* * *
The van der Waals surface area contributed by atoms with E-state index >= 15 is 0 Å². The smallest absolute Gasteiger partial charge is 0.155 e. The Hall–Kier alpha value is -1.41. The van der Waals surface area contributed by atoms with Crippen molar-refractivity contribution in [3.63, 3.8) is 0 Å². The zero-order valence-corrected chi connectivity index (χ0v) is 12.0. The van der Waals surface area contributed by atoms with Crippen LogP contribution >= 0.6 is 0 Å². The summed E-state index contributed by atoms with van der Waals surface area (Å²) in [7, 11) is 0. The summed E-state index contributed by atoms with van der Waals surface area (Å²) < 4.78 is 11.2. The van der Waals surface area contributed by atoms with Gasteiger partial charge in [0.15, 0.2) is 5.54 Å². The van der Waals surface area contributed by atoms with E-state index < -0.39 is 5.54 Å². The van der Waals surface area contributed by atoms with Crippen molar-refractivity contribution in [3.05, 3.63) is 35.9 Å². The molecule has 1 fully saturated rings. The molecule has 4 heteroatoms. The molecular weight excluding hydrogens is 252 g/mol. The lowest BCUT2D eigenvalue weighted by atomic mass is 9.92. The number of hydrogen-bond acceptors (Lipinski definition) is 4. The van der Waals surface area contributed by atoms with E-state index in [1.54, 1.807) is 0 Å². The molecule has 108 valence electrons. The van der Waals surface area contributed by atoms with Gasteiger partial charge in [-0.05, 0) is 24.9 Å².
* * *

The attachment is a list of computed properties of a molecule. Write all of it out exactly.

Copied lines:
The van der Waals surface area contributed by atoms with E-state index >= 15 is 0 Å². The smallest absolute Gasteiger partial charge is 0.155 e. The Hall–Kier alpha value is -1.41. The van der Waals surface area contributed by atoms with Crippen molar-refractivity contribution in [3.63, 3.8) is 0 Å². The zero-order valence-corrected chi connectivity index (χ0v) is 12.0. The van der Waals surface area contributed by atoms with Crippen LogP contribution >= 0.6 is 0 Å². The summed E-state index contributed by atoms with van der Waals surface area (Å²) in [7, 11) is 0. The summed E-state index contributed by atoms with van der Waals surface area (Å²) < 4.78 is 11.2. The van der Waals surface area contributed by atoms with Gasteiger partial charge in [0.15, 0.2) is 5.54 Å². The van der Waals surface area contributed by atoms with E-state index < -0.39 is 5.54 Å². The van der Waals surface area contributed by atoms with Crippen molar-refractivity contribution in [3.05, 3.63) is 35.9 Å². The molecule has 1 fully saturated rings. The molecule has 4 heteroatoms. The molecular weight excluding hydrogens is 252 g/mol. The lowest BCUT2D eigenvalue weighted by atomic mass is 9.92. The number of hydrogen-bond acceptors (Lipinski definition) is 4. The van der Waals surface area contributed by atoms with E-state index in [1.54, 1.807) is 0 Å². The molecule has 108 valence electrons. The van der Waals surface area contributed by atoms with Gasteiger partial charge in [-0.05, 0) is 24.9 Å².